As previously mentioned, diluent water quality is highly scrutinized in metal cleaning and pretreatment processes. Rinsing in particular is closely monitored and can often be the difference between proper part finish or excessive scrap and rework. For these reasons, reverse osmosis (RO) or deionized (DI) water rinsing is regularly employed.
We’ve discussed how poor quality or excessively hard water can impact corrosion, stability and dry-down residues of stamping lubricants—so the next logical step is to highlight the removal of these residues in modern pretreatment processes. If the resultant residues left on stamped parts are complexes with hard water ions or there are localized areas of irregular staining or oxidation due to corrosive water ions—surface pretreatment can be compromised.
In traditional iron and zinc phosphate systems—cleaning processes have traditionally been higher in temperature and more aggressive in solution pH. With the advent of transition metal coatings (TMC), lower temperature and neutral pH cleaning chemistries, surface soils/contaminants need to be more carefully considered. Neutralization of lubricant residues with more aggressive pH and higher temperatures to fluidize and soften residues is significantly lower. Cleaners with more neutral pH will be comparatively less aggressive regarding surface etching/pickling which may lead to coating issues that may go undiagnosed or undetected until after finishing through paint.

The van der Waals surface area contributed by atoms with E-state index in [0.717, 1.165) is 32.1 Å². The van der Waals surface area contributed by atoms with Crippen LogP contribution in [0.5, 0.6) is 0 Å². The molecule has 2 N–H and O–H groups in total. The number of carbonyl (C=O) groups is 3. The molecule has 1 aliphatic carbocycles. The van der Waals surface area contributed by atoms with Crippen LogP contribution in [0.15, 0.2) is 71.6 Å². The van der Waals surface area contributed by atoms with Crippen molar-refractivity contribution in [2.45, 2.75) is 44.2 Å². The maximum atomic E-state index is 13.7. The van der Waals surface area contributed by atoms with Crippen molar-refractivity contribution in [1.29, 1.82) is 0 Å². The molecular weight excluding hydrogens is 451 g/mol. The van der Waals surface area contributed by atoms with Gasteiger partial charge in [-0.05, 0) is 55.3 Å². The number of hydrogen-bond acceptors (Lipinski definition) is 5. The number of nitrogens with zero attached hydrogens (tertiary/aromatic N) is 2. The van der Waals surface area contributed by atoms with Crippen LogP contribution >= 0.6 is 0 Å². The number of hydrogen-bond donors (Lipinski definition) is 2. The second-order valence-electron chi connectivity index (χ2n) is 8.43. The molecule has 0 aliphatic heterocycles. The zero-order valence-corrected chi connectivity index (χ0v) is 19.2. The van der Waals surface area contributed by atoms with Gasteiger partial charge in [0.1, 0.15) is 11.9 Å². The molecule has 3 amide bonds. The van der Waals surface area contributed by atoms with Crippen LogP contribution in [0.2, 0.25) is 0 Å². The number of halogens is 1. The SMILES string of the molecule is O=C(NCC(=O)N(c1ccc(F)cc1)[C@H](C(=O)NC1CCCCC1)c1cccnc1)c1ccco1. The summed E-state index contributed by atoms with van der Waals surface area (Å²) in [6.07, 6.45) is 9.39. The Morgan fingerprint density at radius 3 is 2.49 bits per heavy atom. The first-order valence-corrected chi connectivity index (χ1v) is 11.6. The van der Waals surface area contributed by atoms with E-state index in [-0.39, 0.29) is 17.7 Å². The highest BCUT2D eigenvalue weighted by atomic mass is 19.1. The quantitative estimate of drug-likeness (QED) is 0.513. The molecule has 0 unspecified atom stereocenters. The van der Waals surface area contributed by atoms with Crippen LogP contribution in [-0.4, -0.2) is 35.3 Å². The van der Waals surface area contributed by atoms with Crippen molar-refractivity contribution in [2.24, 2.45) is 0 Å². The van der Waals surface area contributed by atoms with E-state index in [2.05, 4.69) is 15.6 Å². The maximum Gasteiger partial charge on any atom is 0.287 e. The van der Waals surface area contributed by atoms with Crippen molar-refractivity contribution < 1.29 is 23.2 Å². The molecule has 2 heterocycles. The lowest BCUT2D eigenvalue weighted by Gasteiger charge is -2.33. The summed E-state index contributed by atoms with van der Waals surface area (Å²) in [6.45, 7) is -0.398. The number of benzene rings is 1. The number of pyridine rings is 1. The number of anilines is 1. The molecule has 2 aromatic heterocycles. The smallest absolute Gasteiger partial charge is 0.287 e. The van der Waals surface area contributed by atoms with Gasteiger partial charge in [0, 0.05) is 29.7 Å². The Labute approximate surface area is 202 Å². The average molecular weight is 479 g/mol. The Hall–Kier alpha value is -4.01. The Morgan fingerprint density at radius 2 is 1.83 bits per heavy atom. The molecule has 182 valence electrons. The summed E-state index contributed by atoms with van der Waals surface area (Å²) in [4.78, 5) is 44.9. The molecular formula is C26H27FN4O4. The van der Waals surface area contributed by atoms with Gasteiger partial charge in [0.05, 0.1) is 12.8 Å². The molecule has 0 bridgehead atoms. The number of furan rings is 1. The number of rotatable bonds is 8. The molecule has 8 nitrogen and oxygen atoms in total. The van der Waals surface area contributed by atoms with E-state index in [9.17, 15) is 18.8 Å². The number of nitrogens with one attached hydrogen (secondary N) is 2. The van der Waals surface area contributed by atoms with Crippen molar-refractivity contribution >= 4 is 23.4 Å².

Porcelain enameling is another process that can benefit from improved diluent water quality for stamping lubricants. As the porcelain enameling process is very sensitive to surface cleanliness—any steps that can be taken to make stamping lubricants more easily removed is highly advised. With the increased cost of scrap due to the energy demands of finishing porcelain enameled components—optimizing part cleanliness can have a massive impact on scrap and rework costs.
One should consider if the quality of their process water is critical to their most sensitive and costly operations—why wouldn’t you want to take the necessary steps to improve the quality of your parts prior to finishing? Shouldn’t your water quality be as much a concern in producing your parts as it is in finishing them? IRMCO thinks it should be.